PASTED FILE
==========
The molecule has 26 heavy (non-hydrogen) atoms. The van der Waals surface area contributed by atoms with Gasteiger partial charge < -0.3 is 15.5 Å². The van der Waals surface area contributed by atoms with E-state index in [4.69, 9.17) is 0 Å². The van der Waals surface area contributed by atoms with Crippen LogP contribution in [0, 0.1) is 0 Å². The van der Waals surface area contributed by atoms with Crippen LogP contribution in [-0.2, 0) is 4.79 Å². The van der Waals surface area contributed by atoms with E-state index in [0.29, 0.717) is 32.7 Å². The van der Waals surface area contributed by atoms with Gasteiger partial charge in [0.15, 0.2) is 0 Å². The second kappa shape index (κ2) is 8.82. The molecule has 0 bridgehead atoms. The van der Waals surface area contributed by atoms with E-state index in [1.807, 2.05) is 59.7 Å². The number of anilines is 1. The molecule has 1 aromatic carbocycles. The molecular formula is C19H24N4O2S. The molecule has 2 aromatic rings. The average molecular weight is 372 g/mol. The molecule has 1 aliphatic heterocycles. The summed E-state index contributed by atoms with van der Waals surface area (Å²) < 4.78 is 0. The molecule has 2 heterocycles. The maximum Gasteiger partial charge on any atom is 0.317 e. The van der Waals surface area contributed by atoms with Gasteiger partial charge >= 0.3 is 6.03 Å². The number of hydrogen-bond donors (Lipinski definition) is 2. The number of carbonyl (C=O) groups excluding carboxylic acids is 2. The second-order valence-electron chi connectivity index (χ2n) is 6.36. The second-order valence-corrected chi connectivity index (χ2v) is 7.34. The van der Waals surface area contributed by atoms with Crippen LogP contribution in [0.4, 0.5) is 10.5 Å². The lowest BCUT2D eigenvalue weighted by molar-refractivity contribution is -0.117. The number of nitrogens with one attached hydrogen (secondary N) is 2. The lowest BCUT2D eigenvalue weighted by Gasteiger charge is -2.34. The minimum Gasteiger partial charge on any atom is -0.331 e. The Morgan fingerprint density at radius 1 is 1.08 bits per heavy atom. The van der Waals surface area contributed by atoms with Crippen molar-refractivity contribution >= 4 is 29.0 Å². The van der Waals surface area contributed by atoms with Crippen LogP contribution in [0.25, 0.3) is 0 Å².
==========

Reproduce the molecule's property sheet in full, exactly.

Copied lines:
The molecule has 26 heavy (non-hydrogen) atoms. The van der Waals surface area contributed by atoms with Gasteiger partial charge < -0.3 is 15.5 Å². The van der Waals surface area contributed by atoms with E-state index in [4.69, 9.17) is 0 Å². The van der Waals surface area contributed by atoms with Crippen LogP contribution in [0, 0.1) is 0 Å². The van der Waals surface area contributed by atoms with Crippen LogP contribution in [-0.2, 0) is 4.79 Å². The van der Waals surface area contributed by atoms with E-state index in [0.29, 0.717) is 32.7 Å². The van der Waals surface area contributed by atoms with Gasteiger partial charge in [0.15, 0.2) is 0 Å². The second kappa shape index (κ2) is 8.82. The molecule has 0 bridgehead atoms. The van der Waals surface area contributed by atoms with E-state index in [1.807, 2.05) is 59.7 Å². The number of anilines is 1. The molecule has 1 aromatic carbocycles. The molecular formula is C19H24N4O2S. The molecule has 2 aromatic rings. The average molecular weight is 372 g/mol. The molecule has 1 aliphatic heterocycles. The summed E-state index contributed by atoms with van der Waals surface area (Å²) < 4.78 is 0. The molecule has 2 heterocycles. The maximum Gasteiger partial charge on any atom is 0.317 e. The van der Waals surface area contributed by atoms with Gasteiger partial charge >= 0.3 is 6.03 Å². The number of hydrogen-bond donors (Lipinski definition) is 2. The number of carbonyl (C=O) groups excluding carboxylic acids is 2. The second-order valence-electron chi connectivity index (χ2n) is 6.36. The second-order valence-corrected chi connectivity index (χ2v) is 7.34. The van der Waals surface area contributed by atoms with Crippen LogP contribution in [0.4, 0.5) is 10.5 Å². The lowest BCUT2D eigenvalue weighted by molar-refractivity contribution is -0.117. The number of nitrogens with one attached hydrogen (secondary N) is 2. The lowest BCUT2D eigenvalue weighted by Gasteiger charge is -2.34. The minimum Gasteiger partial charge on any atom is -0.331 e. The Morgan fingerprint density at radius 1 is 1.08 bits per heavy atom. The van der Waals surface area contributed by atoms with Crippen molar-refractivity contribution >= 4 is 29.0 Å². The van der Waals surface area contributed by atoms with Crippen LogP contribution in [0.25, 0.3) is 0 Å².